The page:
Relevant Tvrdy Lab Publications:
Watts, B.P.; Barbee, C.H.; and Tvrdy, K.; “Exploiting the Physiochemical Interactions between Single-Walled Carbon Nanotubes and Hydrogel Microspheres to Afford Chirally Pure Nanotubes” ACS Appl. Nano Mater. (2019) 2: 3615-3625
Semiconducting quantum dots (QDs) are spherical nanoscale crystals also referred to as “artificial atoms” that exhibit discretized and tunable absorbance and emission features—like atomic spectra—despite their composition of ≈50-5,000 atoms. Unfortunately, due to the high computational cost associated with modeling to-scale QD systems, dynamic processes fundamental to both QD creation and behavior such as: QD growth, surface atom rearrangement, defect formation, etc., cannot be addressed on an atomistic level using standard computational methods. New approaches are necessary to simulate QD behavior while also preserving molecular scale properties such as electron density, structure energy, and density of states.
The general approach of charge equilibration was first developed for molecular dynamics simulations of organic or biomolecules. This method involves the simultaneous per-atom treatment of atomic ionization and interatomic coulombic interactions to globally minimize the energy of a static structure. One significant advantage of charge equilibration is its low computational cost when treating relatively large systems comprised of many-electron atoms, such as QDs. The Tvrdy Lab is interested in the modification and expansion of charge equilibration methods to develop inexpensive-yet-accurate methods of simulating both static and dynamic processes related to QD growth and behavior.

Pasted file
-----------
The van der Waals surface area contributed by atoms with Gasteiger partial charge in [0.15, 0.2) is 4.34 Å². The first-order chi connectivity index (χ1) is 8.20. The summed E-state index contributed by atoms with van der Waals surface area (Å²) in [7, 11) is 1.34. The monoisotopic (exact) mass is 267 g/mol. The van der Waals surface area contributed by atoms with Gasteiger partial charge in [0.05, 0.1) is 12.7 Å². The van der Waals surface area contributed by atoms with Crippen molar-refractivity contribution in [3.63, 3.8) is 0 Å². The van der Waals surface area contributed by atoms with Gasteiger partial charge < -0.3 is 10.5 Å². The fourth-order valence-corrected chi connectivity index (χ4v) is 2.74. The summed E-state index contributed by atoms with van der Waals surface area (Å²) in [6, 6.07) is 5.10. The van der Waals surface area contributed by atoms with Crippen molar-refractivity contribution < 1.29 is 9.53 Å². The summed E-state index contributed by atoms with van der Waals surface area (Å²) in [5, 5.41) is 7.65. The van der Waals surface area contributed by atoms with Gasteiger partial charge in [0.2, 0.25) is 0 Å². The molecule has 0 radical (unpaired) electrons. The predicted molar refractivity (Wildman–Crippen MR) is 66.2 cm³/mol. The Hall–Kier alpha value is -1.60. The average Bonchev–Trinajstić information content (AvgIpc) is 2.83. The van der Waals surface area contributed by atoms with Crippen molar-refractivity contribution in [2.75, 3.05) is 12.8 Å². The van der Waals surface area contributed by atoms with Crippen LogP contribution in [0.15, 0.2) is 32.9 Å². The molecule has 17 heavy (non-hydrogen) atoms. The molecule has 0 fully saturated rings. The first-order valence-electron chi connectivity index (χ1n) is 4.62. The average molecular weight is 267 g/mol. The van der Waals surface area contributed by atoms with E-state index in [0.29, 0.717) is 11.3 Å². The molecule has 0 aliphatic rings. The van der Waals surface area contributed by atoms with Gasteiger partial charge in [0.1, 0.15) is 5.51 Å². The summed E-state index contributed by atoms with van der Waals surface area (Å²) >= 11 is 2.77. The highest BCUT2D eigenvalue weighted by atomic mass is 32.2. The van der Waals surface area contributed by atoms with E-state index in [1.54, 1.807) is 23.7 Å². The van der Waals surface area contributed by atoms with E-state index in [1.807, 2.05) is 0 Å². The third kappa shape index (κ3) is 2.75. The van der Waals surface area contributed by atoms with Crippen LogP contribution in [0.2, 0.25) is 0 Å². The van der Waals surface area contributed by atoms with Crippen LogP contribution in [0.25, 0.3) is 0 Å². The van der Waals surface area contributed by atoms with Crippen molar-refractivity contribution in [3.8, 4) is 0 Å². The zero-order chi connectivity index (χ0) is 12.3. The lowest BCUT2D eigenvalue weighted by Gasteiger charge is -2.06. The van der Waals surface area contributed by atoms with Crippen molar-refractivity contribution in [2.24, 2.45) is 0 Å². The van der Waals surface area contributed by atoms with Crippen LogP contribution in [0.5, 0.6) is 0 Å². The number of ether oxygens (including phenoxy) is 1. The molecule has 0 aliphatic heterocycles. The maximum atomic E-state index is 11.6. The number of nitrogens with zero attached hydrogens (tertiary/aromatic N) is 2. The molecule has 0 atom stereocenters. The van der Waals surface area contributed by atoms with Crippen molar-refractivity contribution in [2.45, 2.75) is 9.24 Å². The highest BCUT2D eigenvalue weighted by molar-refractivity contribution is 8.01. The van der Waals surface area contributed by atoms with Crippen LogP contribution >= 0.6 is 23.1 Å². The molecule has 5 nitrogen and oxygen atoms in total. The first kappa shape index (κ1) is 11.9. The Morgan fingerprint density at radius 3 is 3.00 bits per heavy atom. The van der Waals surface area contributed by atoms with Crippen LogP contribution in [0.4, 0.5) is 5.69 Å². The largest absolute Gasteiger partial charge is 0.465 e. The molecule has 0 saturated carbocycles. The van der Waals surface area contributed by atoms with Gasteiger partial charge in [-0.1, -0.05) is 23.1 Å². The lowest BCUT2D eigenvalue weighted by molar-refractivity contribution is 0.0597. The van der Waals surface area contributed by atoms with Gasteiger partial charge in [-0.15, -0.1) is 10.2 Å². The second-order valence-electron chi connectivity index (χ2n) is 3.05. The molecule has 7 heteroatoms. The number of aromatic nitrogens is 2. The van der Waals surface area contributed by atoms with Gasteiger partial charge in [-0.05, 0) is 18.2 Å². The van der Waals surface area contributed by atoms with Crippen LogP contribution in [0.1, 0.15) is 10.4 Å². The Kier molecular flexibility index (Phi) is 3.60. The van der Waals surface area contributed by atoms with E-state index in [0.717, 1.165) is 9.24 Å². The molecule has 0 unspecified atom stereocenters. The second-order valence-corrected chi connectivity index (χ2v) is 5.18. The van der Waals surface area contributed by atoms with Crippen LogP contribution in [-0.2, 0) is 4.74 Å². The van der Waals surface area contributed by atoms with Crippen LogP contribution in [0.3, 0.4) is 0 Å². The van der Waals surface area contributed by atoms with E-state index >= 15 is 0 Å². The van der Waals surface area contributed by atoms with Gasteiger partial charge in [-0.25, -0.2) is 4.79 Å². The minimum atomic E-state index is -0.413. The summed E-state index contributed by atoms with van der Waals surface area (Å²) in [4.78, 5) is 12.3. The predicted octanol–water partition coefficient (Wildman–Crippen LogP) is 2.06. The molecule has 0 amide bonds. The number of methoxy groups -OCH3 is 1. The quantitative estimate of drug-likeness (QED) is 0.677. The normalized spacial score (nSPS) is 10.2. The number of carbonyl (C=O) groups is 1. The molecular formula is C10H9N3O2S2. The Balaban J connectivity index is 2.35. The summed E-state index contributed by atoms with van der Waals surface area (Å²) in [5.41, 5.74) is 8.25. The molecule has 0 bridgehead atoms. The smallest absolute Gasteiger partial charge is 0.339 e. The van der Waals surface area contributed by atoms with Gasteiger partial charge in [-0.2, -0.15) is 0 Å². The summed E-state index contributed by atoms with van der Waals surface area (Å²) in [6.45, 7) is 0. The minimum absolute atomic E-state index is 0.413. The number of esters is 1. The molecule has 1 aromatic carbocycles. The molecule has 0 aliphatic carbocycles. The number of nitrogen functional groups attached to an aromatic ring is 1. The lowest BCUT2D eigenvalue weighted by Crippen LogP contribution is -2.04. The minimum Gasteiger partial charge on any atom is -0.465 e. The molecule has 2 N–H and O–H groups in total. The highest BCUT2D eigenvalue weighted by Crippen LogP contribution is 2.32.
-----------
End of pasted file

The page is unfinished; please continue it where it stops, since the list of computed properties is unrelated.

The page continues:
Relevant Tvrdy Lab Publications:
Weeks, N.; and Tvrdy, K.; “Atomistic Modeling of Quantum Dots at Experimentally Relevant Scales Using Charge Equilibration” J. Phys. Chem. A (2017) 121: 9346-9357
Nearly 40 million MRI scans are performed annually in the United States to screen injury and disease by spatially-mapping human tissue. While a valuable diagnostic tool, this method could be enhanced by the addition of temperature data—creating a spatial-temperature map of tissue—as a variety of ailments including growing tumors have shown to cause locally heightened temperatures in the body. Because of backward compatibility within existing clinical MRI infrastructure, the development of spatially and thermally responsive contrast agents have the potential to diversify and improve an already impactful diagnostic tool at relatively low cost.
The Tvrdy Lab and the lab of Zbigniew Celinski (UCCS Dept. of Physics and Energy Science) are interested in the synthesis, characterization, and implementation of doped magnetite MNPs that both readily diffuse through biological tissue and exhibit temperature dependent magnetic response near body temperature.
Relevant Tvrdy Lab Publications:
Hankiewicz, J.C.; Stoll, J.A.; Stroud, J.; Davidson, J.; Livesey, K.L.; Tvrdy, K; Roshko, A.; Russek, S.E.; Stupic, K.; Bilski, P.; Camoley, R.E.; and Celinski, Z.J.; “Nano-sized Ferrite Particles for Magnetic Resonance Imaging Thermometry” J. Magn. Magn. Mater. (2019) 469: 550-557